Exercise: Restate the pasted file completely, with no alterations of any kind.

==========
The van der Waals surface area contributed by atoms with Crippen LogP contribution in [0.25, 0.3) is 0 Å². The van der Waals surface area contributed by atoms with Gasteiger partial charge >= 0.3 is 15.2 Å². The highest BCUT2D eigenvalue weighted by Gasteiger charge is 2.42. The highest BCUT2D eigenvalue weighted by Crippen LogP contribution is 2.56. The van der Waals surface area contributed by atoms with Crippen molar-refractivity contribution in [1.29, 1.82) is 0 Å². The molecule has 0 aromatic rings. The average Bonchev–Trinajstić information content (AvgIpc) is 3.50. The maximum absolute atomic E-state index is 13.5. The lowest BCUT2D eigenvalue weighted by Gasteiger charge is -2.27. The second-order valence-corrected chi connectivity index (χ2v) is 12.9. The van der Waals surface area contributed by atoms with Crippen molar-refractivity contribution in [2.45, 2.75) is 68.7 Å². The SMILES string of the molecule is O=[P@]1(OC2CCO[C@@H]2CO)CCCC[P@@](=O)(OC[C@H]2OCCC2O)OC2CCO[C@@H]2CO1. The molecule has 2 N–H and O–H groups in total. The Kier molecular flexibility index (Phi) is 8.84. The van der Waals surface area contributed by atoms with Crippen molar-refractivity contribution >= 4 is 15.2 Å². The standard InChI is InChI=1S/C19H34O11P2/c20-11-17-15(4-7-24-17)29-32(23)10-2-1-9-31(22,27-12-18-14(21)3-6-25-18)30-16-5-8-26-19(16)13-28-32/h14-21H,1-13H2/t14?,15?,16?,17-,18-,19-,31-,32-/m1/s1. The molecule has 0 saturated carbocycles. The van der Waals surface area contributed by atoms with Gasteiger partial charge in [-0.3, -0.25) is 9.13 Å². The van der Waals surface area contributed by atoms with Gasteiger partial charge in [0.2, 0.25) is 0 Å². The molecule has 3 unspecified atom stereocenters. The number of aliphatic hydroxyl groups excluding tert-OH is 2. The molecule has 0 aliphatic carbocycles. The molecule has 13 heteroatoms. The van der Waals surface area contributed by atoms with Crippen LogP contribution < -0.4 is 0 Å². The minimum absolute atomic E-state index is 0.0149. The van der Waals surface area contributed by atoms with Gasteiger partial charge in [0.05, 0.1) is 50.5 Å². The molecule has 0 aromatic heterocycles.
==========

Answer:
The van der Waals surface area contributed by atoms with Crippen LogP contribution in [0.25, 0.3) is 0 Å². The van der Waals surface area contributed by atoms with Gasteiger partial charge >= 0.3 is 15.2 Å². The highest BCUT2D eigenvalue weighted by Gasteiger charge is 2.42. The highest BCUT2D eigenvalue weighted by Crippen LogP contribution is 2.56. The van der Waals surface area contributed by atoms with Crippen molar-refractivity contribution in [1.29, 1.82) is 0 Å². The molecule has 0 aromatic rings. The average Bonchev–Trinajstić information content (AvgIpc) is 3.50. The maximum absolute atomic E-state index is 13.5. The lowest BCUT2D eigenvalue weighted by Gasteiger charge is -2.27. The second-order valence-corrected chi connectivity index (χ2v) is 12.9. The van der Waals surface area contributed by atoms with Crippen molar-refractivity contribution in [2.45, 2.75) is 68.7 Å². The SMILES string of the molecule is O=[P@]1(OC2CCO[C@@H]2CO)CCCC[P@@](=O)(OC[C@H]2OCCC2O)OC2CCO[C@@H]2CO1. The molecule has 2 N–H and O–H groups in total. The Kier molecular flexibility index (Phi) is 8.84. The van der Waals surface area contributed by atoms with Crippen molar-refractivity contribution >= 4 is 15.2 Å². The standard InChI is InChI=1S/C19H34O11P2/c20-11-17-15(4-7-24-17)29-32(23)10-2-1-9-31(22,27-12-18-14(21)3-6-25-18)30-16-5-8-26-19(16)13-28-32/h14-21H,1-13H2/t14?,15?,16?,17-,18-,19-,31-,32-/m1/s1. The molecule has 0 saturated carbocycles. The van der Waals surface area contributed by atoms with Gasteiger partial charge in [-0.3, -0.25) is 9.13 Å². The van der Waals surface area contributed by atoms with Gasteiger partial charge in [0.2, 0.25) is 0 Å². The molecule has 3 unspecified atom stereocenters. The number of aliphatic hydroxyl groups excluding tert-OH is 2. The molecule has 0 aliphatic carbocycles. The molecule has 13 heteroatoms. The van der Waals surface area contributed by atoms with Crippen LogP contribution < -0.4 is 0 Å². The minimum absolute atomic E-state index is 0.0149. The van der Waals surface area contributed by atoms with Gasteiger partial charge in [0.05, 0.1) is 50.5 Å². The molecule has 0 aromatic heterocycles.